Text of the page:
Nanotech Treatment for Burns Curbs Infection, Inflammation
Treating second-degree burns with a nanoemulsion lotion sharply curbs bacterial growth and reduces inflammation that otherwise can jeopardize recovery, University of Michigan (UM) scientists have shown in initial laboratory studies.
UM burn surgeon Mark R. Hemmila, M.D., reported on Sept. 14 at the Interscience Conference for Antimicrobial Agents and Chemotherapy on results achieved with a nanoemulsion developed at UM and licensed by UM to Ann Arbor-based NanoBio Corp.
The nanoemulsion shows promise in overcoming the limitations of current creams used in burn treatment, which aren't able to penetrate skin to kill sub-surface bacteria and don't have a strong effect on inflammation, Hemmila said, associate professor of surgery at the UM Medical School.
In a collaborative effort between the UM Department of Surgery and NanoBio Corp., Hemmila led experiments at the U-M Medical School in which a nanoemulsion lotion was able to reduce bacterial growth one-thousand-fold compared to control animals receiving no treatment or a placebo. The nanoemulsion showed a similar reduction when compared to a topical antimicrobial agent commonly used in people with burns.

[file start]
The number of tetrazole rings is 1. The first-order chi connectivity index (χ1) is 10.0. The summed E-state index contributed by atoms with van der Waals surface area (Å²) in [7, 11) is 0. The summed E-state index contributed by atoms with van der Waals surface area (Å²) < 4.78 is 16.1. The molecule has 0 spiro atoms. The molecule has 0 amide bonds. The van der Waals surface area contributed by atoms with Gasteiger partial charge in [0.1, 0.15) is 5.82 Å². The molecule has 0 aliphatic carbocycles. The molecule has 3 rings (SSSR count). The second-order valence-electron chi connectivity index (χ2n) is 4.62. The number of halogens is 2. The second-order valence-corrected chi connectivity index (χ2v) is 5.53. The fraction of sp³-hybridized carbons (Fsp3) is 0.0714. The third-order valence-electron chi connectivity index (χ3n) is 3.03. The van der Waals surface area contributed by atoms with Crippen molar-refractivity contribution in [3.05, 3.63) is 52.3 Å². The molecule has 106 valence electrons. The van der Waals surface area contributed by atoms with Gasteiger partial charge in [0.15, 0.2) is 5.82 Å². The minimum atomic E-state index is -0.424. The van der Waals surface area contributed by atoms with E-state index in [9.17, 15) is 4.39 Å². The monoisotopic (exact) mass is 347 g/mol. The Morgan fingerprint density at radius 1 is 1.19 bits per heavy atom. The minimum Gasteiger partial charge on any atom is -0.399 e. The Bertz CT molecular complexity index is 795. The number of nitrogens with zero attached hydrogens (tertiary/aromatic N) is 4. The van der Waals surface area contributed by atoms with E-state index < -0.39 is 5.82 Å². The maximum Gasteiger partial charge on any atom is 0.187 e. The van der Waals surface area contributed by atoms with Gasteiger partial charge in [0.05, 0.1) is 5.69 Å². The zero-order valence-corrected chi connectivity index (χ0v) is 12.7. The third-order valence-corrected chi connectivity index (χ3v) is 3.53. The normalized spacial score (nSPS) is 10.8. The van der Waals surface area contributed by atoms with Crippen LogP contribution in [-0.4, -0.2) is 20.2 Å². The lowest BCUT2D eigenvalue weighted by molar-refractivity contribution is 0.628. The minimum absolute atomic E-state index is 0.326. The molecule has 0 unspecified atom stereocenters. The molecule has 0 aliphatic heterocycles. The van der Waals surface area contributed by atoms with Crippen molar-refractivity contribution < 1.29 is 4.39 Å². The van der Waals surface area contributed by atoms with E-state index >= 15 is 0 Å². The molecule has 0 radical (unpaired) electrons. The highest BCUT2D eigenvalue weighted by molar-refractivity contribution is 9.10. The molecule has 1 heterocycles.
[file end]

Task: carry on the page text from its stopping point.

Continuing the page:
The nanoemulsion is made of soybean oil, alcohol, water, and detergents emulsified into droplets less than 400 nanometers in diameter. It has proved effective at killing a variety of bacteria, fungi, and viruses in previous research.
The scientists used the nanoemulsion to treat partial thickness burns, better known as second degree burns, over 20 percent of the body, to test its effectiveness in the type of injuries doctors commonly see in people brought to tertiary hospital trauma and burn centers. Such burn victims typically require aggressive treatment in intensive care both to rein in infection and to try to prevent vital fluids from leaking from blood vessels into the damaged skin, a dangerous situation caused in part by excessive inflammation within the body.
The nanoemulsion appears to reduce the action of two inflammatory agents or cytokines that play a role in cell signaling during this critical post-burn period. Slowing this action may prevent initial burn damage from becoming worse, and thus reduce the severity of the burn and extent of skin grafting needed, Hemmila said.
The findings add one more possible use to a growing list of promising applications for the patented nanoemulsion technology developed by James R. Baker, Jr., M.D., director of the Michigan Nanotechnology Institute for Medicine and Biological Sciences at UM. Baker, a member of the research team, is the Ruth Dow Doan Professor of Nanotechnology and allergy division chief at the UM Medical School. He is founder and CEO of NanoBio Corp.
Uses for nanoemulsions include treatments for cold sores, now in phase 3 clinical trials, and for toenail fungus and cystic fibrosis infections, as well as vaccines against influenza and bioterrorism agents.
Before the burn treatment can be tested in people, further laboratory studies are needed to examine the nanoemulsion's effects on the overall healing process.